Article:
Thursday, May 24, 2012

Day 5 – May 23 (Wednesday) – La Coruna, Spain


We were scheduled to go on a ship’s shore excursion to visit the countryside outside of La Coruna, Spain, a port town of about 250,000 people.  One of the first things that we learned as we left the city was this is not your typical Spanish area.  Most of Spain is hot and dry, however, this area gets 180 days a year of rain.  They have a culture that is Irish, with bagpipes and the works. 

We did a quick photo stop to see a fort built in the early 16th century as a way to stop pirate Drake (yes, Sir Frances Drake – their version of history is different from the British history). 

The fort is in the background.

When then drove to Pontedeume.  This was a small town with a nice bridge and a small square.  We had about 30 minutes to explore which ultimately was plenty of time.  There just wasn’t much to see there. 




Next was Betanzos.  In this town we went on a guided walking tour of the several churches in the area. 

This church had two bell towers. The closest one is owned by the city and is in the talled place on the hill so it could ring out times to the locals.




We then drove to Le Rectory, an old church/monastery that was converted to a hotel and a restaurant.  The church still is intact and is used for weddings and special occasions, but is not used for Sunday services.  The lunch was a true tapas offering, with numerous different dishes.  We entered the area and two long tables were lined up with places for the food.  There were chairs around the outside, so we went in and sat down, which is completely wrong for a tapas bar – you are supposed to stand around, eat, drink and visit.  But we are a bunch of Americans, so we sat around the outside.  Eventually they filled the tables with food and we got up and started to indulge.  We also had some great wine – a red - Rioja and a white from the Galicia region called Albarino which was fantastic.  Some of the best white wine that Bob and Julie have ever had.  They also offered local beer and soft drinks.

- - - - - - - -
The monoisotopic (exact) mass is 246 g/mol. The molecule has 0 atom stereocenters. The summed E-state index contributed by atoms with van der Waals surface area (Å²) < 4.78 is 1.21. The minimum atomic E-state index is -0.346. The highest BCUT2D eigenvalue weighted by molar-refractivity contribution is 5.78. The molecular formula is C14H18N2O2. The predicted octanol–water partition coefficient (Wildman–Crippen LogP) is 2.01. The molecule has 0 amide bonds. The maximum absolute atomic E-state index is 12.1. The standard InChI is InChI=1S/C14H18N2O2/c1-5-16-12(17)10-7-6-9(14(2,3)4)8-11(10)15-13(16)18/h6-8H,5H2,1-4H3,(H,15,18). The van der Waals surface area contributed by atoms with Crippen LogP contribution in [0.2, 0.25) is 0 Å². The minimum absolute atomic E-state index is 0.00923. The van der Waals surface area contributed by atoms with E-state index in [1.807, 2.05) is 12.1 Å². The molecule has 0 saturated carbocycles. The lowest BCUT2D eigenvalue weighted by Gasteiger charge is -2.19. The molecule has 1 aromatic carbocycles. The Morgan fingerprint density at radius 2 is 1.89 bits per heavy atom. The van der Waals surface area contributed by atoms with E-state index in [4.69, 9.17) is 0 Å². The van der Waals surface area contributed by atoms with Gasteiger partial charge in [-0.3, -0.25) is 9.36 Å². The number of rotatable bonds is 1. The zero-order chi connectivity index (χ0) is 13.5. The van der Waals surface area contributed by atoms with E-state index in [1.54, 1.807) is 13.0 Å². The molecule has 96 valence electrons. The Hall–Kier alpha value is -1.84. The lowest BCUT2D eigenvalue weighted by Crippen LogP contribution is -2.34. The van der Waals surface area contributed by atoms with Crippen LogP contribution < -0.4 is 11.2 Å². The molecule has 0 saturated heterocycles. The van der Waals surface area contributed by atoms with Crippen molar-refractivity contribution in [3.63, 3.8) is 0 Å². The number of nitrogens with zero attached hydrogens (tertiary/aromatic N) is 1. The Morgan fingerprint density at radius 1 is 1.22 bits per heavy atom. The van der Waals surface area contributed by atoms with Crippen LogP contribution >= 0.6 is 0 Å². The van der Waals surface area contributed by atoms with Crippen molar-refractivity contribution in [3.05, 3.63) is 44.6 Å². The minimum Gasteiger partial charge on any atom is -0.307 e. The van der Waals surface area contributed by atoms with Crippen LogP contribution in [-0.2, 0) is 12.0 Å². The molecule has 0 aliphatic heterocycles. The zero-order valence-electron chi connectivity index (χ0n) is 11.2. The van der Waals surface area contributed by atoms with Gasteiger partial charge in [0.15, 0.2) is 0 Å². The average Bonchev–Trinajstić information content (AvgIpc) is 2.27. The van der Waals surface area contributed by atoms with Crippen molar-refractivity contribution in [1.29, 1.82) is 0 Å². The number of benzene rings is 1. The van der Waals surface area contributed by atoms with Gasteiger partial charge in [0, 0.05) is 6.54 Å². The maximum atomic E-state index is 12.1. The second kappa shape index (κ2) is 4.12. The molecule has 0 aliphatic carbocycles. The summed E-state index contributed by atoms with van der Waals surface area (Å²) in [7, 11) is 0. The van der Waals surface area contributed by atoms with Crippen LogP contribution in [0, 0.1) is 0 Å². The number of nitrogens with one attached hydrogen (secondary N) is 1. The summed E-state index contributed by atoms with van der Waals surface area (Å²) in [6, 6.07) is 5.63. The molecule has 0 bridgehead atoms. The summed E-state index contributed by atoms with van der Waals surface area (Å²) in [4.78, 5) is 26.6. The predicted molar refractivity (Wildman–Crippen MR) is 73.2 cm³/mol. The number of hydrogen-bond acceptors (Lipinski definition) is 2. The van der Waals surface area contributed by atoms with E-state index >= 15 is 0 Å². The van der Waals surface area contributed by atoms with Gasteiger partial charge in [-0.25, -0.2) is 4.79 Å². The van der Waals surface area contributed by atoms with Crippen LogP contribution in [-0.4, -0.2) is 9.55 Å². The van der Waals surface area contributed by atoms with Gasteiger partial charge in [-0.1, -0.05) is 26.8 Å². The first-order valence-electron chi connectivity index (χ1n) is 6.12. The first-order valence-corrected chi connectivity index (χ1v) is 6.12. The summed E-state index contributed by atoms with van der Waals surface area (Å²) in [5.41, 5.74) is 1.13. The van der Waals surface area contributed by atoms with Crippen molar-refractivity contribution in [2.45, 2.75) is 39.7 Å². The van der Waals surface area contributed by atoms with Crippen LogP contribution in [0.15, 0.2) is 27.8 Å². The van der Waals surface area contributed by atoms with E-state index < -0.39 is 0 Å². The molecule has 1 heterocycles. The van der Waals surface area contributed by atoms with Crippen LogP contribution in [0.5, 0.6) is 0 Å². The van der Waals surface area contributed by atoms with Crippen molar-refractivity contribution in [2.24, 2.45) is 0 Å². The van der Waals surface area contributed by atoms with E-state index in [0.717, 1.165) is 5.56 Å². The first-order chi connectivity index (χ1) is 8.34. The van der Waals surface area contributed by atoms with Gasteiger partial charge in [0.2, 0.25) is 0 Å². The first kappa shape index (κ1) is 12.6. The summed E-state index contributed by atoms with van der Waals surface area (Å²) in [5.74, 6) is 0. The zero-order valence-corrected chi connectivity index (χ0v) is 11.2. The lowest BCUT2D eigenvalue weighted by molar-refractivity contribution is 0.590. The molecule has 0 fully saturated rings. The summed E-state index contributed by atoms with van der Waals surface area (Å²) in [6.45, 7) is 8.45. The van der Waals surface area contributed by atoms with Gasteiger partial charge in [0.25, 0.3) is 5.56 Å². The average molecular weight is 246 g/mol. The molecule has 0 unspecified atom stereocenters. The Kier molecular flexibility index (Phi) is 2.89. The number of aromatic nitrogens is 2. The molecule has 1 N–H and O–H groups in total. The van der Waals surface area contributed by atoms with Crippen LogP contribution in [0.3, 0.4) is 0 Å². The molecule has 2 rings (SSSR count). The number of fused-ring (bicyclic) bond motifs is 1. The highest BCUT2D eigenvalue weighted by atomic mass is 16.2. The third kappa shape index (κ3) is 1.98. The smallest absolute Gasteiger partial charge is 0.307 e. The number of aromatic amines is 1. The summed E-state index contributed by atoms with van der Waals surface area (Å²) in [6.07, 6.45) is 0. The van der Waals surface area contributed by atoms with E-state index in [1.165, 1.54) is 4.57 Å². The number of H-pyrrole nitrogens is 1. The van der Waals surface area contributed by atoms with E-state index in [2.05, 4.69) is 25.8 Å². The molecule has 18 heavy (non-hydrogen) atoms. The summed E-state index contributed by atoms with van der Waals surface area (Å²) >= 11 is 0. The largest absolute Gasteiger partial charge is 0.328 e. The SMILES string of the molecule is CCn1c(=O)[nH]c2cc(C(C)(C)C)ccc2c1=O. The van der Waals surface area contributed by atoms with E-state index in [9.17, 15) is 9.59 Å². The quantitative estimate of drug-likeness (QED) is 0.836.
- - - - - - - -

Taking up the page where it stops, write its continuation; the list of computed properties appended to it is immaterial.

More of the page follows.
The tapas varied from a pie with cod and raisins to an “omelet” that seemed like it was all potatoes.  Speaking of potatoes, being Irish ancestors, they eat potatoes with every single meal.  There was some octopus and calamari.  Poor Brenda who is allergic to shellfish didn’t have a whole lot of selections.  But the food was excellent. 

After we ate and before we left, we got a tour of the church, parts of which were first erected in 911.  We then headed back to the port and boarded the Symphony.  We made it in time for afternoon tea, which we all enjoyed (Brenda especially since she is a real tea lover).

Dinner was in the dining room.  Bob had an interesting pasta entrée with a meat sauce mixed with raisins.  Julie and Brenda had salmon.  Alex had the veal scaloppini. After dinner, there was a show by two brothers (the MacDonald Brothers) from Scotland who played a lot of different instruments and entertained.  It was a terrific show.

No comments:

Post a Comment